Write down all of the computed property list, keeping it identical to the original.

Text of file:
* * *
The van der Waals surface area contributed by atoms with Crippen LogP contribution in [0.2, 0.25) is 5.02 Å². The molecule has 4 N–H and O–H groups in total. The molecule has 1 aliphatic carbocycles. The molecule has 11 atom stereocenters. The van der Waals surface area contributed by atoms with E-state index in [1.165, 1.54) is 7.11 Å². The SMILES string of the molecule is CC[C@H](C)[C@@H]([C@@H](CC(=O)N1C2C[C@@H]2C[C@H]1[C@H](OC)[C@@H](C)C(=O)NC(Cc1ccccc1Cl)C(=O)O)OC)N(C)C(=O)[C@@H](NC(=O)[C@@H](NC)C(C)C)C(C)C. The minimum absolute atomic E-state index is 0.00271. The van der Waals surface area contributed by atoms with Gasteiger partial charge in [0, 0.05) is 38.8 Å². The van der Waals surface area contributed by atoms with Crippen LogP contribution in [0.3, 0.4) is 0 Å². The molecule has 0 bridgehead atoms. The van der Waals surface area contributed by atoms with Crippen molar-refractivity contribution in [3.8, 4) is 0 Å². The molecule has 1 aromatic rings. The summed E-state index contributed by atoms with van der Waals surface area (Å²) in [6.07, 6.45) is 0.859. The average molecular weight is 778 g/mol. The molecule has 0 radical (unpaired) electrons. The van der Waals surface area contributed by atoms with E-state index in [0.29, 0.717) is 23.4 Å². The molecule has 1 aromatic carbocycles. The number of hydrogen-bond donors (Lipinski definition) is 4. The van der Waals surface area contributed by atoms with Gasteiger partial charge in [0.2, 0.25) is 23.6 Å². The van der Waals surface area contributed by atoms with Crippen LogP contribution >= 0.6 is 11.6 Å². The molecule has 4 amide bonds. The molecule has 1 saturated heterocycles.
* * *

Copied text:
The van der Waals surface area contributed by atoms with Crippen LogP contribution in [0.2, 0.25) is 5.02 Å². The molecule has 4 N–H and O–H groups in total. The molecule has 1 aliphatic carbocycles. The molecule has 11 atom stereocenters. The van der Waals surface area contributed by atoms with E-state index in [1.165, 1.54) is 7.11 Å². The SMILES string of the molecule is CC[C@H](C)[C@@H]([C@@H](CC(=O)N1C2C[C@@H]2C[C@H]1[C@H](OC)[C@@H](C)C(=O)NC(Cc1ccccc1Cl)C(=O)O)OC)N(C)C(=O)[C@@H](NC(=O)[C@@H](NC)C(C)C)C(C)C. The minimum absolute atomic E-state index is 0.00271. The van der Waals surface area contributed by atoms with Gasteiger partial charge in [0, 0.05) is 38.8 Å². The van der Waals surface area contributed by atoms with Crippen LogP contribution in [0.3, 0.4) is 0 Å². The molecule has 0 bridgehead atoms. The van der Waals surface area contributed by atoms with Crippen molar-refractivity contribution in [3.8, 4) is 0 Å². The molecule has 1 aromatic rings. The summed E-state index contributed by atoms with van der Waals surface area (Å²) in [6.07, 6.45) is 0.859. The average molecular weight is 778 g/mol. The molecule has 0 radical (unpaired) electrons. The van der Waals surface area contributed by atoms with E-state index in [0.29, 0.717) is 23.4 Å². The molecule has 1 aromatic carbocycles. The number of hydrogen-bond donors (Lipinski definition) is 4. The van der Waals surface area contributed by atoms with Gasteiger partial charge in [0.2, 0.25) is 23.6 Å². The van der Waals surface area contributed by atoms with Crippen LogP contribution >= 0.6 is 11.6 Å². The molecule has 4 amide bonds. The molecule has 1 saturated heterocycles.